While I’m a cradle Catholic, my mother didn’t have a lot of religious items or decorations around our house. There was a crucifix in Mom and Dad’s bedroom. Inside the crucifix were all of the necessary accoutrements for a priest in case there was a need for what was then called Extreme Unction (now called sacrament of the sick). As far as I can recall, that was the extent of our religious paraphernalia.
I went to Catholic school, however, and there was no shortage of statues and pictures and books and paintings of saints, sacred hearts of Mary and Jesus, the apostles, and such. From those pictures I learned that St. Peter’s beard was parted in the middle. In fact, I knew what all of the apostles looked like because I was very familiar with Leonardo Da Vinci’s Last Supper.
But in my 60-some years on this earth, I’ve never actually thought about the apostles as anything more than plastic statues or beautiful Carvaggio paintings, like this one I was lucky enough to see in real life while visiting Rome…..
This weekend was the feast of the ascension of Jesus into heaven. After spending 40 days with his friends, Jesus bid them farewell, telling them he had taught them everything they needed to know, and he would see them again sometime in the future. Later, Gators. And up he went, into the clouds. (Being a Christian requires a great deal of faith.)
On the Sundays following Easter, Catholics listen to the Acts of the Apostles — St. Luke’s account of life in the days following the resurrection. I love the Acts, and it’s my favorite time of the year, readings-wise. As I listened to the description of the apostles watching Jesus float up into the sky, I suddenly had this realization of just how scared they must all have felt. First of all, they are watching a man — their best friend — float away. They had spent three years following him around, watching him cure lepers and raise people from the dead. He had walked on water and calmed roaring sea waters. He had gathered thousands of followers. And now he was saying, “Bye, bye. I know you’re going to do great.” They must have been terrified. They didn’t know how to cure leprosy.
The apostles were real people. They ate and slept and got crabby and laughed at a good joke, just like us. But they were being given this amazingly difficult challenge. And on top of Jesus telling them to continue to build his church, they had to hide themselves to keep from being killed by the Romans or others who were pissed that they were leaving their Jewish faith for this new religion. How are we going to build this church if we have to hide out, I’m sure they were asking each other.
“Don’t leave us,” they probably said to the quickly-disappearing Jesus, although the gospels don’t mention that possibility. But they were human and they likely felt abandoned and scared as hell. But they managed to get it together, to push their cowardice aside, and go on to build his church, just as he requested.
As more and more people are pulling away from God, what seems to be left is us. Just like the apostles, I’m afraid of being responsible for carrying on our faith. Unfortunately, I’m not a saint, nor will I ever be a saint. All I can do is believe, follow my faith, model, and pray.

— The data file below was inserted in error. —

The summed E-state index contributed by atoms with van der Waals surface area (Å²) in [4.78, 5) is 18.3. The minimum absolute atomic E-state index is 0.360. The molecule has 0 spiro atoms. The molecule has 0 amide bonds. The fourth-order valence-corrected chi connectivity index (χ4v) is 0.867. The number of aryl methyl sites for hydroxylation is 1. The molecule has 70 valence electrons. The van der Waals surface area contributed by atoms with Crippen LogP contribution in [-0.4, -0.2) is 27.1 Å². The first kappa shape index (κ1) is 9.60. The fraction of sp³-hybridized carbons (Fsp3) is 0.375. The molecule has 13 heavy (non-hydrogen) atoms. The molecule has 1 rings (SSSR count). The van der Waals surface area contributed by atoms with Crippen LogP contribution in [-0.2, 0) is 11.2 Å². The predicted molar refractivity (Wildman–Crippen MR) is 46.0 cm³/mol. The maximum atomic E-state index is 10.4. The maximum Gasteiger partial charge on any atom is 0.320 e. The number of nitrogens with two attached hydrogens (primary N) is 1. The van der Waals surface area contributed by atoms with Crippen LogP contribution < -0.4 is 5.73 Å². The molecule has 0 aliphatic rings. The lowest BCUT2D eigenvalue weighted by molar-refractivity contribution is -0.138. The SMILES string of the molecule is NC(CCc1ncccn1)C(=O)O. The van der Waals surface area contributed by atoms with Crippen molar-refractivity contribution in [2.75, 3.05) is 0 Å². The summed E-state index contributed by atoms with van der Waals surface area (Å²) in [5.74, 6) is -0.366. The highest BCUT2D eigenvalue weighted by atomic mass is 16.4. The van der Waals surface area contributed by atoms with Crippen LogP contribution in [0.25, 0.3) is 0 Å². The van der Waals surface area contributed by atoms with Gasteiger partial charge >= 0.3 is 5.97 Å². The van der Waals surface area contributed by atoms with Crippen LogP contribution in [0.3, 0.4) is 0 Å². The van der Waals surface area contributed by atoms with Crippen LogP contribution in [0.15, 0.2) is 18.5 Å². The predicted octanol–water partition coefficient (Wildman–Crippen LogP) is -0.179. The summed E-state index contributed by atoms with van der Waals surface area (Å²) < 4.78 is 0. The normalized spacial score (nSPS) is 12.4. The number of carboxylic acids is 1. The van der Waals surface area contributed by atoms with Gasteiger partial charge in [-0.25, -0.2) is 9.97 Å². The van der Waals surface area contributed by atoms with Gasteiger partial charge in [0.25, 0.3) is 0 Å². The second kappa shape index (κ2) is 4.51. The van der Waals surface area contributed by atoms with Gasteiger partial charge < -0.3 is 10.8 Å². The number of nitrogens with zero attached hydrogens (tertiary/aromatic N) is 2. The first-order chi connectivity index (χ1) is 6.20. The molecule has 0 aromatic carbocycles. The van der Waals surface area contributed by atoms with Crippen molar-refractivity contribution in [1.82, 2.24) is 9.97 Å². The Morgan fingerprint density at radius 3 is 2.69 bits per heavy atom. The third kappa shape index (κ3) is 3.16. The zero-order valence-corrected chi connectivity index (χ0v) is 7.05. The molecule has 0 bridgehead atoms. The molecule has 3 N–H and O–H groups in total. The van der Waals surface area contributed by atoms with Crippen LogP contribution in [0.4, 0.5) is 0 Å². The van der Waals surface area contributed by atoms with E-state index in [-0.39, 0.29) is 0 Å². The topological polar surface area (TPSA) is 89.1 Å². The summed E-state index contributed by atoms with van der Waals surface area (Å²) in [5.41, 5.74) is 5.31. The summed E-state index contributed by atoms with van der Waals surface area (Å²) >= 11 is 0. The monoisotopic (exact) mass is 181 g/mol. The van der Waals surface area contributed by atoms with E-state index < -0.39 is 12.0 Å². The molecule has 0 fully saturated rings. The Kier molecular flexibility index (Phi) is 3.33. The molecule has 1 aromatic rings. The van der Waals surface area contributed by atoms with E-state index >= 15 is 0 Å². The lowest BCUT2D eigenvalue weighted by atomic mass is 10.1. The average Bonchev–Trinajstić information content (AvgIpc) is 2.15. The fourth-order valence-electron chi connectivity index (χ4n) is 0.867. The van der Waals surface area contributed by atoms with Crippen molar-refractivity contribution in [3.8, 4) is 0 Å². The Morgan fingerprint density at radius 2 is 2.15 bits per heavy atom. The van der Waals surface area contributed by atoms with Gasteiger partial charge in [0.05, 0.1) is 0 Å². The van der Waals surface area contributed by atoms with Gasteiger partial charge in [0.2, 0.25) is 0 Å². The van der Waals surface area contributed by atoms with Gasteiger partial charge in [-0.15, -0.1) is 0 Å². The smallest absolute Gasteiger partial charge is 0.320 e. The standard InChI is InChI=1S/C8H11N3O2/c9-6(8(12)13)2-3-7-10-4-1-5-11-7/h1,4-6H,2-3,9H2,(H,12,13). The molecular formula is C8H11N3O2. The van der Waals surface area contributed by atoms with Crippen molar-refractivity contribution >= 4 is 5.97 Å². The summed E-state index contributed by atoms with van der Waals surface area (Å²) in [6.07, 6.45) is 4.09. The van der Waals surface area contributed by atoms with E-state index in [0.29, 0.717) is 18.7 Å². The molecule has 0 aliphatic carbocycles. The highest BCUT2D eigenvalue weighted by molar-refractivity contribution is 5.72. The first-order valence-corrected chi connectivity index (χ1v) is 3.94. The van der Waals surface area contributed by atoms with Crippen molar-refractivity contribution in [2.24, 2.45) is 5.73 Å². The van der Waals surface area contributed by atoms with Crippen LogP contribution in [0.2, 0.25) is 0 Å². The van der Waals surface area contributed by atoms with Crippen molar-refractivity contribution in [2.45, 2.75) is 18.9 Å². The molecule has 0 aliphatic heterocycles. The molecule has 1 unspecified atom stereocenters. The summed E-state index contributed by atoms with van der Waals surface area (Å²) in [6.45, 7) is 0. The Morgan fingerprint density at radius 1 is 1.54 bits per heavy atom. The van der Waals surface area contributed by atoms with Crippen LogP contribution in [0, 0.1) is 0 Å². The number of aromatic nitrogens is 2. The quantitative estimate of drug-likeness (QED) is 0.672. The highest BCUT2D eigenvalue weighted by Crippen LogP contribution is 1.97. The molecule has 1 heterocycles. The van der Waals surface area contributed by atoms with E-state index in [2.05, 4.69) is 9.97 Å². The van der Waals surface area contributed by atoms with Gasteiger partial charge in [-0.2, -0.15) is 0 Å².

3 thoughts on “Evangelize”
The first and early followers had a great responsibility to keep the faith moving. They surely felt many emotions about that.
“Evangelizing” seems so foreign to me, so I love how you wrote to “model and pray”. My evangelical friends tell me that is not enough. Adam’s evangelical friends in college spent an entire night and into the morning trying to deprogram him from his cult of Catholicism! He called me at 2 a.m. weeping and wanting better answers. I told him they should ask better questions or leave him alone. It took me a long time to quiet his heart and mind.
I have a cross and local artist depiction of Church Doors of Omaha at our front door, and, as I read your article, I thought that in each room there is a little something indicating faith, but those are mainly for my own comfort. (Gram’s prayer book, crucifixes, several rosaries, an Angel print done by a local artist, a print of President Reagan & St. Pope John Paul . . .just small artifacts & books.)
Two other stories come to mind. First, Uncle John joked once that someone asked him when it was that he “found Jesus”. Uncle John answered “at Baptism” and said that he had “known Him all his life,” and then joked that he didn’t know Jesus was lost to him. Second, and I have told you this before I think, when Tracy was married, Jennie stayed at our former home. I had just purchased the cross I still have, and Keith had been in Brazil right up and to the wedding weekend (which he promised not to be), and he and she were walking in at the same time. He asked “Where’s the Methodist decoration?” and Jennie answered, “You’re it.” It was so quick of a response on her part and I still think of that with a smile.
Like you, I cannot imagine the work of the apostles, except that it was human and wonderful and sometimes flawed, yet they persevered and here is the Church and many others. When people say they doubt God, I ask if they believe in the devil or ghosts and almost always they answer, “Yes, absolutely.” Then I counter, “How can one believe in a real presence of evil and spirits, but not believe in the real presence of God?”
Last, at the Museo de Prado in Spain, we saw so many religious depictions because the monarchy used to be Catholic. I joked that I learned more about my Church in Spain than I did at home. The Caravaggio’s there too were so stunning.
I’m thankful for your blog, Kris, and thanks for letting me share my thoughts once in awhile.
That makes me sad that Adam had to go through what he did.
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